But how will the greater Washington area benefit from the infrastructure bill? Consider the following.
The Commonwealth of Virginia will reportedly receive $7 billion for highway programs, $537 million for bridge replacement and repairs and $1.2 billion to improve public transportation. Funds will also be earmarked towards modernizing Amtrak’s Northeast Corridor which will allow for rail expansion projects and fortify the Virginia Long Bridge.
According to a report released by the Biden administration earlier this year, Virginia has 577 bridges and 2,124 miles of highway in poor condition.
On Saturday, Virginia Sens. Tim Kaine and Mark Warner said the commonwealth will receive at least $100 million to expand broadband, including providing access to around half a million Virginians who currently do not have service. They also said Virginia will receive more than $100 million over five years to help expand the charging network for electric vehicles.
In the District, federal funds will include $150 million a year through 2030 for the Washington Metropolitan Area Transit Authority but more specific details on the number of D.C. projects that will benefit from the package remained unknown as of Saturday, Nov. 6.
However, in the same Biden administration report compiled earlier this year, researchers determined that in the District, eight bridges and 402 miles of highway remain in poor condition.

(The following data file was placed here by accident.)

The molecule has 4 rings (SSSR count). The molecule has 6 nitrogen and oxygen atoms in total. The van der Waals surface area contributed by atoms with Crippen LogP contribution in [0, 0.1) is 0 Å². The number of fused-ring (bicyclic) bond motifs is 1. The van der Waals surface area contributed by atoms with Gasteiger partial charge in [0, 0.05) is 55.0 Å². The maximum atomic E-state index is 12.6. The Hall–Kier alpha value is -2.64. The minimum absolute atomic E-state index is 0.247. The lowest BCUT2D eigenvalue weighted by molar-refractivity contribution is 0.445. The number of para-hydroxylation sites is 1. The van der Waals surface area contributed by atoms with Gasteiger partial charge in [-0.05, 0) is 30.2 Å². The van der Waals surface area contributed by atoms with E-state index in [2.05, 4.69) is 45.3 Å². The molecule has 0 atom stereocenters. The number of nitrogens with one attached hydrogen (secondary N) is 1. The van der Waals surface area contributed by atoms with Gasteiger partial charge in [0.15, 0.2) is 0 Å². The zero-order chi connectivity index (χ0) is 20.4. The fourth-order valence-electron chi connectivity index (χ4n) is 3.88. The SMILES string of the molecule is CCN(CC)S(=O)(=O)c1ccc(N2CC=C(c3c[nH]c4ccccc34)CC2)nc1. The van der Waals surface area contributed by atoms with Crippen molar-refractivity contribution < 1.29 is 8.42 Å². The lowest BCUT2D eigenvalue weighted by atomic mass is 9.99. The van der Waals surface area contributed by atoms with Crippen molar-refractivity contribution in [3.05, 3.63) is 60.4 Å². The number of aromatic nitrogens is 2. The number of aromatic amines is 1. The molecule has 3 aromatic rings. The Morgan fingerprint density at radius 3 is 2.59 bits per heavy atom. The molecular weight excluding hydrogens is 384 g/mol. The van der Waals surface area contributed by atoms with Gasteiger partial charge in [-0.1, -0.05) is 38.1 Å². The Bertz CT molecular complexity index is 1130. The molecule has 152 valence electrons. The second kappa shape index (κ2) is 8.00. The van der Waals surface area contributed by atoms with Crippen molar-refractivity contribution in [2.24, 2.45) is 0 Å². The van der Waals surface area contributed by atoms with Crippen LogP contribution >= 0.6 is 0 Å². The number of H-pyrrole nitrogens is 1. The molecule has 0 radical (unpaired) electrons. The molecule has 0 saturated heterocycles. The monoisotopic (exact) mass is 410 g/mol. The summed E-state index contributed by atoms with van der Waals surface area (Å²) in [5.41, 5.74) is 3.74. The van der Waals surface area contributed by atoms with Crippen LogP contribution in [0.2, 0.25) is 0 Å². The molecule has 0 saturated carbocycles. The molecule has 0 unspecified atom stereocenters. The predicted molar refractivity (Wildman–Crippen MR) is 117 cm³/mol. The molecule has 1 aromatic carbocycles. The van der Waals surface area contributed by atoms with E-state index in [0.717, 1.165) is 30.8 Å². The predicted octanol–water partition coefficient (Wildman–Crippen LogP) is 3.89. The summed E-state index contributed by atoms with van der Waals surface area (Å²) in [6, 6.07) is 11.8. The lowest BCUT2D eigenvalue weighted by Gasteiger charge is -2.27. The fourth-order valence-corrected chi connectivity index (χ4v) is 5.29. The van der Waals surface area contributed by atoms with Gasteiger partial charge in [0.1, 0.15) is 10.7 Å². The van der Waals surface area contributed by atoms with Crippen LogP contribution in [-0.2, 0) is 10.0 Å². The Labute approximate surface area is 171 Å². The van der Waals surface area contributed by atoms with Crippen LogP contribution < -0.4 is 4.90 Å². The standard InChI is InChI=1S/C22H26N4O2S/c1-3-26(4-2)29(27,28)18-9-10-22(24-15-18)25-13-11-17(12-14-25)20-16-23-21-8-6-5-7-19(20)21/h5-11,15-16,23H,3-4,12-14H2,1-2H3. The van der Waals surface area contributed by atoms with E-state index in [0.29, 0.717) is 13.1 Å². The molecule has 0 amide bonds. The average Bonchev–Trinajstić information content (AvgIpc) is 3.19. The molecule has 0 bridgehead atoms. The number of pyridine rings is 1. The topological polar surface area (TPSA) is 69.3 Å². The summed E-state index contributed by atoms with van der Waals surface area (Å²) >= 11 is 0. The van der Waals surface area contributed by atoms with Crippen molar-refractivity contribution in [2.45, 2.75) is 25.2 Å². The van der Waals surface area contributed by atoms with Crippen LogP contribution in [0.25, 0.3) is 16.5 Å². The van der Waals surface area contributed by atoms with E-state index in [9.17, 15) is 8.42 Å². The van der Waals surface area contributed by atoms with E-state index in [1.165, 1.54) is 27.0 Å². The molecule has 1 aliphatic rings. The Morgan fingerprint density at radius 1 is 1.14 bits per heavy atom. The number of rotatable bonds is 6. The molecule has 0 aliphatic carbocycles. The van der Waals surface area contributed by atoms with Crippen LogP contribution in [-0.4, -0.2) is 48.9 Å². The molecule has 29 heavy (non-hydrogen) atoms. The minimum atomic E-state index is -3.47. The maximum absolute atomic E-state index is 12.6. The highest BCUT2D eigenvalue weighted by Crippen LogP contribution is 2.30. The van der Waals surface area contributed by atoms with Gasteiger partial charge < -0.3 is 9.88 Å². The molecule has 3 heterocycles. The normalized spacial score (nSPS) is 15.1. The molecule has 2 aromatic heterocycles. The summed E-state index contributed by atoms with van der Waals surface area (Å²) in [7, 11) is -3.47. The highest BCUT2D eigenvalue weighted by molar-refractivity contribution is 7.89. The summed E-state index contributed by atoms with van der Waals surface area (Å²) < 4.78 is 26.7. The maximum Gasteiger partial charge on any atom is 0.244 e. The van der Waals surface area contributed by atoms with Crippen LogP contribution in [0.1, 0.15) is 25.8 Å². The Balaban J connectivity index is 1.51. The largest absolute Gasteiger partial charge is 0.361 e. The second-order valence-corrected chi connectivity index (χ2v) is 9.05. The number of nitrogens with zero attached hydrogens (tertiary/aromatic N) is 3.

On Nov. 6, Gov. Larry Hogan released a statement that said Maryland will receive $6 billion as part of the infrastructure package with $238 million for Chesapeake Bay restoration and conservation.
Sen. Chris Van Hollen (D-Maryland) released an info sheet over the weekend which said the state will get $4.1 billion for highway programs and over $400 million for bridge replacement and repairs. In addition, Maryland will receive $1.7 billion over five years to improve public transportation and $63 million to expand the network of car charging stations for electric vehicles.
As for the need to expand broadband coverage, the state will receive at least $100 million toward related improvements, helping an estimated 148,000 Marylanders who currently lack service. Maryland will also receive $7.9 million over five years to protect against wildfires and $15.9 million to protect against cyberattacks. In addition, the Maryland Democratic Party noted that the state will receive $158 million over five years to improve its airports.
According to the aforementioned Biden administration report, Maryland has 273 bridges and 2,201 miles of highway currently in poor condition.
In the coming weeks, both Virginia and Maryland will need to determine what percentage of the funds allotted for their respective states will go to specific counties including Montgomery and Prince George’s counties in Maryland.
Next up for Congress will be Biden’s “Build Back Better” social infrastructure bill which several members of Congress have said they will refrain from giving their support until they receive a financial analysis from the non-partisan Congressional Budget Office which should be ready for their review in the next few weeks.